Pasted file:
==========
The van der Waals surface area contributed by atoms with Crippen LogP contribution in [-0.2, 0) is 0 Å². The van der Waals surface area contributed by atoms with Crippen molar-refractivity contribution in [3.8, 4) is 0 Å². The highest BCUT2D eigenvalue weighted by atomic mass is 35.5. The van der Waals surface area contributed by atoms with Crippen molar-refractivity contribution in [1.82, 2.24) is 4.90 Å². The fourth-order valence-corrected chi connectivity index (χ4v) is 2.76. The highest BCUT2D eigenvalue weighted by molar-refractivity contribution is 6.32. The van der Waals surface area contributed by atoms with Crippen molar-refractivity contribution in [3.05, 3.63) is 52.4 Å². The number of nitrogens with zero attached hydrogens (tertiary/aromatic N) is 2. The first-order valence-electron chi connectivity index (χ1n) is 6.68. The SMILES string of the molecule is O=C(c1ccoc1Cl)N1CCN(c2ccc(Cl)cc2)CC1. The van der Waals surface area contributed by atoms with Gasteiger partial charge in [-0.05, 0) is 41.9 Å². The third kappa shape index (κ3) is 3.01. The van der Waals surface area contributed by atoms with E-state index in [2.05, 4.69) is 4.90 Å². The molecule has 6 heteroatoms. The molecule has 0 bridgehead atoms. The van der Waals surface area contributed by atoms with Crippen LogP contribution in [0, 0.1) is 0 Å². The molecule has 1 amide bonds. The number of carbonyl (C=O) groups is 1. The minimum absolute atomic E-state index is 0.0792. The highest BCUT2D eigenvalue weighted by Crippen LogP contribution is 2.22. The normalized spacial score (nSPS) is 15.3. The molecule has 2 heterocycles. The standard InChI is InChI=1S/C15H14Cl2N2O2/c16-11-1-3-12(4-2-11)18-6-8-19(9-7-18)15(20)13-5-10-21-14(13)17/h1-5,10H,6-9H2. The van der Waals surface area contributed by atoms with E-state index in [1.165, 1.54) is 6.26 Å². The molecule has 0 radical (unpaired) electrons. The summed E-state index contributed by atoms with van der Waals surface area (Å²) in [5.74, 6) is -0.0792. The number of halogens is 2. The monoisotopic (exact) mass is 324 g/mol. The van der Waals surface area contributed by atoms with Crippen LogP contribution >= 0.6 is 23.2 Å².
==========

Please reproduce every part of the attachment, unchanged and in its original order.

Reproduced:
The van der Waals surface area contributed by atoms with Crippen LogP contribution in [-0.2, 0) is 0 Å². The van der Waals surface area contributed by atoms with Crippen molar-refractivity contribution in [3.8, 4) is 0 Å². The highest BCUT2D eigenvalue weighted by atomic mass is 35.5. The van der Waals surface area contributed by atoms with Crippen molar-refractivity contribution in [1.82, 2.24) is 4.90 Å². The fourth-order valence-corrected chi connectivity index (χ4v) is 2.76. The highest BCUT2D eigenvalue weighted by molar-refractivity contribution is 6.32. The van der Waals surface area contributed by atoms with Crippen molar-refractivity contribution in [3.05, 3.63) is 52.4 Å². The number of nitrogens with zero attached hydrogens (tertiary/aromatic N) is 2. The first-order valence-electron chi connectivity index (χ1n) is 6.68. The SMILES string of the molecule is O=C(c1ccoc1Cl)N1CCN(c2ccc(Cl)cc2)CC1. The van der Waals surface area contributed by atoms with Gasteiger partial charge in [-0.05, 0) is 41.9 Å². The third kappa shape index (κ3) is 3.01. The van der Waals surface area contributed by atoms with E-state index in [2.05, 4.69) is 4.90 Å². The molecule has 6 heteroatoms. The molecule has 0 bridgehead atoms. The van der Waals surface area contributed by atoms with Crippen LogP contribution in [0, 0.1) is 0 Å². The molecule has 1 amide bonds. The number of carbonyl (C=O) groups is 1. The minimum absolute atomic E-state index is 0.0792. The highest BCUT2D eigenvalue weighted by Crippen LogP contribution is 2.22. The normalized spacial score (nSPS) is 15.3. The molecule has 2 heterocycles. The standard InChI is InChI=1S/C15H14Cl2N2O2/c16-11-1-3-12(4-2-11)18-6-8-19(9-7-18)15(20)13-5-10-21-14(13)17/h1-5,10H,6-9H2. The van der Waals surface area contributed by atoms with E-state index in [1.165, 1.54) is 6.26 Å². The molecule has 0 radical (unpaired) electrons. The summed E-state index contributed by atoms with van der Waals surface area (Å²) in [5.74, 6) is -0.0792. The number of halogens is 2. The monoisotopic (exact) mass is 324 g/mol. The van der Waals surface area contributed by atoms with Crippen LogP contribution >= 0.6 is 23.2 Å².